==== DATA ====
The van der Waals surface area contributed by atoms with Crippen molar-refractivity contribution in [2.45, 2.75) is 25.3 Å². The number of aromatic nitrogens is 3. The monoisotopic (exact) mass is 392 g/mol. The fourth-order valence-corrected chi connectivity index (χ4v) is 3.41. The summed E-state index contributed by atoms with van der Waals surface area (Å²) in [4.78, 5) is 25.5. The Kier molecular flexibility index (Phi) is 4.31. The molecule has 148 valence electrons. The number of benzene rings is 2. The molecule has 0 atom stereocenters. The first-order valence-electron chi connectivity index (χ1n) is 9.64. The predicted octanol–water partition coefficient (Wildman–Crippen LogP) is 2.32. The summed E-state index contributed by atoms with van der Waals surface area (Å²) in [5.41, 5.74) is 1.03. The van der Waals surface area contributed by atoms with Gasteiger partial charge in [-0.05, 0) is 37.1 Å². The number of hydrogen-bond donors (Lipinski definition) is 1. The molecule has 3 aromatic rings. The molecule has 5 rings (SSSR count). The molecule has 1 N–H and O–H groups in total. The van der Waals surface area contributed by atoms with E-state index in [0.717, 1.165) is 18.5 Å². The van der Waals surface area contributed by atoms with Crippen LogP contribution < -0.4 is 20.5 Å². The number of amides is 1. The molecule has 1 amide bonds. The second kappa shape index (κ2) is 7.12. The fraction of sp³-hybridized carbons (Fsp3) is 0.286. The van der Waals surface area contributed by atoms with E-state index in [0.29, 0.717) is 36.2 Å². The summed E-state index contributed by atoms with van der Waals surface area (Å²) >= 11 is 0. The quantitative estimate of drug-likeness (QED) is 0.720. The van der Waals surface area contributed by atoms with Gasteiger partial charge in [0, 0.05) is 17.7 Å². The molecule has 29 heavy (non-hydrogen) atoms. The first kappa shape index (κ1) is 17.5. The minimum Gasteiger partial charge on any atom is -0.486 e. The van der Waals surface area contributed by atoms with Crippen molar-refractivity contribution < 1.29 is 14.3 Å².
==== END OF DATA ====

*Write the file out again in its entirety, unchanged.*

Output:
The van der Waals surface area contributed by atoms with Crippen molar-refractivity contribution in [2.45, 2.75) is 25.3 Å². The number of aromatic nitrogens is 3. The monoisotopic (exact) mass is 392 g/mol. The fourth-order valence-corrected chi connectivity index (χ4v) is 3.41. The summed E-state index contributed by atoms with van der Waals surface area (Å²) in [4.78, 5) is 25.5. The Kier molecular flexibility index (Phi) is 4.31. The molecule has 148 valence electrons. The number of benzene rings is 2. The molecule has 0 atom stereocenters. The first-order valence-electron chi connectivity index (χ1n) is 9.64. The predicted octanol–water partition coefficient (Wildman–Crippen LogP) is 2.32. The summed E-state index contributed by atoms with van der Waals surface area (Å²) in [5.41, 5.74) is 1.03. The van der Waals surface area contributed by atoms with Gasteiger partial charge in [-0.05, 0) is 37.1 Å². The number of hydrogen-bond donors (Lipinski definition) is 1. The molecule has 3 aromatic rings. The molecule has 5 rings (SSSR count). The molecule has 1 N–H and O–H groups in total. The van der Waals surface area contributed by atoms with E-state index in [0.717, 1.165) is 18.5 Å². The van der Waals surface area contributed by atoms with Crippen LogP contribution < -0.4 is 20.5 Å². The number of amides is 1. The molecule has 1 amide bonds. The second kappa shape index (κ2) is 7.12. The fraction of sp³-hybridized carbons (Fsp3) is 0.286. The van der Waals surface area contributed by atoms with E-state index in [0.29, 0.717) is 36.2 Å². The summed E-state index contributed by atoms with van der Waals surface area (Å²) >= 11 is 0. The quantitative estimate of drug-likeness (QED) is 0.720. The van der Waals surface area contributed by atoms with Gasteiger partial charge in [0, 0.05) is 17.7 Å². The molecule has 29 heavy (non-hydrogen) atoms. The first kappa shape index (κ1) is 17.5. The minimum Gasteiger partial charge on any atom is -0.486 e. The van der Waals surface area contributed by atoms with Crippen molar-refractivity contribution < 1.29 is 14.3 Å².